During our common planning time today, my colleagues and I brainstormed a list of texts we’re going to have students select from for their literary essays. Many people think that kids should pick whatever book they’re reading, I’ve come to believe that having children select from a pre-selected set of short texts is better. A smaller set of texts allows me, as their teacher, to really know the texts well. Additionally, it allows me to partner them with other students who are working on an essay about the same text.
The texts we chose to provide the kids with this-coming week are:
• The Other Side *
• “Slower Than The Rest” *
• “My Side of the Story” *
• Four Feet, Two Sandals
• The Wednesday Surprise
• A Chair for My Mother
• The Paper Bag Princess
• “The Meanest Thing to Say”
• La Mariposa
• Uncle Peter’s Amazing Chinese Wedding
I used some of these texts (the ones with * next to them) when I taught fifth grade. I added a few this year since I teach fourth now and wanted to make sure that the texts we had available for our students were drawn from a range of reading levels and interests. Additionally, all of the books above has strong themes and/or characters, which makes them ideal as texts to examine critically in a literary essay.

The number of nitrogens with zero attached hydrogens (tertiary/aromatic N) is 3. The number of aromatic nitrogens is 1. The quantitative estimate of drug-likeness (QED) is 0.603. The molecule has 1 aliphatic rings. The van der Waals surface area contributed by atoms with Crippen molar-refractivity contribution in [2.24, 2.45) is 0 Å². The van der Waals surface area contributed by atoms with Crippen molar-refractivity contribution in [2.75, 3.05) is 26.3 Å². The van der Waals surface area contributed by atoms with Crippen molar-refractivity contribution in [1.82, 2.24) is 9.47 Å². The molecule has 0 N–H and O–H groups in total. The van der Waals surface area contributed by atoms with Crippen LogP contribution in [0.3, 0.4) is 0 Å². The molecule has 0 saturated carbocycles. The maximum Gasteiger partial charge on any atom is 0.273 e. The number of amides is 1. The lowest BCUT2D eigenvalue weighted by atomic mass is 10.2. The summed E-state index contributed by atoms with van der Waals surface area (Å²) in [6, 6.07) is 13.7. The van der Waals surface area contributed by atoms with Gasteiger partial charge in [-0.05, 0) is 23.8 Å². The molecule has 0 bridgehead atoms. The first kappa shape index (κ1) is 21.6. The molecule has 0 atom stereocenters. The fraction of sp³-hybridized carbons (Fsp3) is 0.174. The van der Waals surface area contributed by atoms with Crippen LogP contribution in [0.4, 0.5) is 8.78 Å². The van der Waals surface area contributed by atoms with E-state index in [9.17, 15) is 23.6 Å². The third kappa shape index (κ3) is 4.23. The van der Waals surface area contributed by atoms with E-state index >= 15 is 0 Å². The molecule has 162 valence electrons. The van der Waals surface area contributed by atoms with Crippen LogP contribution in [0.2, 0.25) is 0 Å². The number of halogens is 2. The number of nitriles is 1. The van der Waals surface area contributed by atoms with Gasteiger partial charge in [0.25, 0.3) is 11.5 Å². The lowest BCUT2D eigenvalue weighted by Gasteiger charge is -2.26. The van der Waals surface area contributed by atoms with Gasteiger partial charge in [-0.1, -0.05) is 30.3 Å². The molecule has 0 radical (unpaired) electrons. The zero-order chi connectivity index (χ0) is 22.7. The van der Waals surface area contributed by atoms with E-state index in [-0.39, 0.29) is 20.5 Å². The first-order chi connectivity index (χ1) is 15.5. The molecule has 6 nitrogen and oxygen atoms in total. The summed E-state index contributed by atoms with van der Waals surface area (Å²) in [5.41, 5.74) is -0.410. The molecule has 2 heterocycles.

“Eleven” by Sandra Cisneros will be the text that we analyze, write about, and use in minlessons.
I am a literacy consultant who has spent the past dozen years working with teachers to improve the teaching of writing in their classrooms. While I work with teachers and students in grades K-6, I'm a former fourth and fifth-grade teacher so I have a passion for working with upper elementary students.
I'm the author of Craft Moves (Stenhouse Publishers, 2016) and the co-author of Jump Into Writing (Zaner-Bloser, 2021), Welcome to Writing Workshop (Stenhouse Publishers, 2019), and Day By Day (Stenhouse, 2010).